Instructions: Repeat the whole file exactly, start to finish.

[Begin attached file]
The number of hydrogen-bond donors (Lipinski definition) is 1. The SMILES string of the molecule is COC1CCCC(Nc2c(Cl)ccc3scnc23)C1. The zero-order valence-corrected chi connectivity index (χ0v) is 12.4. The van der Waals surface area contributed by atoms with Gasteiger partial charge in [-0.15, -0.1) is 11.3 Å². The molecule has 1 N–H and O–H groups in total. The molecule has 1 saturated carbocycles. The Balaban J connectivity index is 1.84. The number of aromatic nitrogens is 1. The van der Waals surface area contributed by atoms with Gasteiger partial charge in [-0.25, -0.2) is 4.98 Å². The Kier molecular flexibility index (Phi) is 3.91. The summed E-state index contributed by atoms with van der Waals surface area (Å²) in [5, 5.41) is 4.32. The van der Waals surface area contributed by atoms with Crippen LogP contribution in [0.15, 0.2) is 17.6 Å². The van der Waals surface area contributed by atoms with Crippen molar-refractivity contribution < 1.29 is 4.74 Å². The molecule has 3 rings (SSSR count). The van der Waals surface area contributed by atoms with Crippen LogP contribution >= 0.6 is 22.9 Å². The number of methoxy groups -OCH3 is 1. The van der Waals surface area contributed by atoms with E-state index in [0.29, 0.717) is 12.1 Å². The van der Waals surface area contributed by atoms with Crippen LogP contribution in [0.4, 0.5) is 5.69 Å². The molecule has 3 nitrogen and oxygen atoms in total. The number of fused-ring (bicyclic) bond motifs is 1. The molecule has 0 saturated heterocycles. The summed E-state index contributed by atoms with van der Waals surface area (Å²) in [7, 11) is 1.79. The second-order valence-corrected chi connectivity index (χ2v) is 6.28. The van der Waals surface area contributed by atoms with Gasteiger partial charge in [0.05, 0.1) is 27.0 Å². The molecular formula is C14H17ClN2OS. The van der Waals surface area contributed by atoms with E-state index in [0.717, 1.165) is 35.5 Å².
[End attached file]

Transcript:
The number of hydrogen-bond donors (Lipinski definition) is 1. The SMILES string of the molecule is COC1CCCC(Nc2c(Cl)ccc3scnc23)C1. The zero-order valence-corrected chi connectivity index (χ0v) is 12.4. The van der Waals surface area contributed by atoms with Gasteiger partial charge in [-0.15, -0.1) is 11.3 Å². The molecule has 1 N–H and O–H groups in total. The molecule has 1 saturated carbocycles. The Balaban J connectivity index is 1.84. The number of aromatic nitrogens is 1. The van der Waals surface area contributed by atoms with Gasteiger partial charge in [-0.25, -0.2) is 4.98 Å². The Kier molecular flexibility index (Phi) is 3.91. The summed E-state index contributed by atoms with van der Waals surface area (Å²) in [5, 5.41) is 4.32. The van der Waals surface area contributed by atoms with Crippen LogP contribution in [0.15, 0.2) is 17.6 Å². The van der Waals surface area contributed by atoms with Crippen molar-refractivity contribution < 1.29 is 4.74 Å². The molecule has 3 rings (SSSR count). The van der Waals surface area contributed by atoms with Crippen LogP contribution >= 0.6 is 22.9 Å². The number of methoxy groups -OCH3 is 1. The van der Waals surface area contributed by atoms with E-state index in [0.29, 0.717) is 12.1 Å². The van der Waals surface area contributed by atoms with Crippen LogP contribution in [0.4, 0.5) is 5.69 Å². The molecule has 3 nitrogen and oxygen atoms in total. The number of fused-ring (bicyclic) bond motifs is 1. The molecule has 0 saturated heterocycles. The summed E-state index contributed by atoms with van der Waals surface area (Å²) in [7, 11) is 1.79. The second-order valence-corrected chi connectivity index (χ2v) is 6.28. The van der Waals surface area contributed by atoms with Gasteiger partial charge in [0.05, 0.1) is 27.0 Å². The molecular formula is C14H17ClN2OS. The van der Waals surface area contributed by atoms with E-state index in [0.717, 1.165) is 35.5 Å².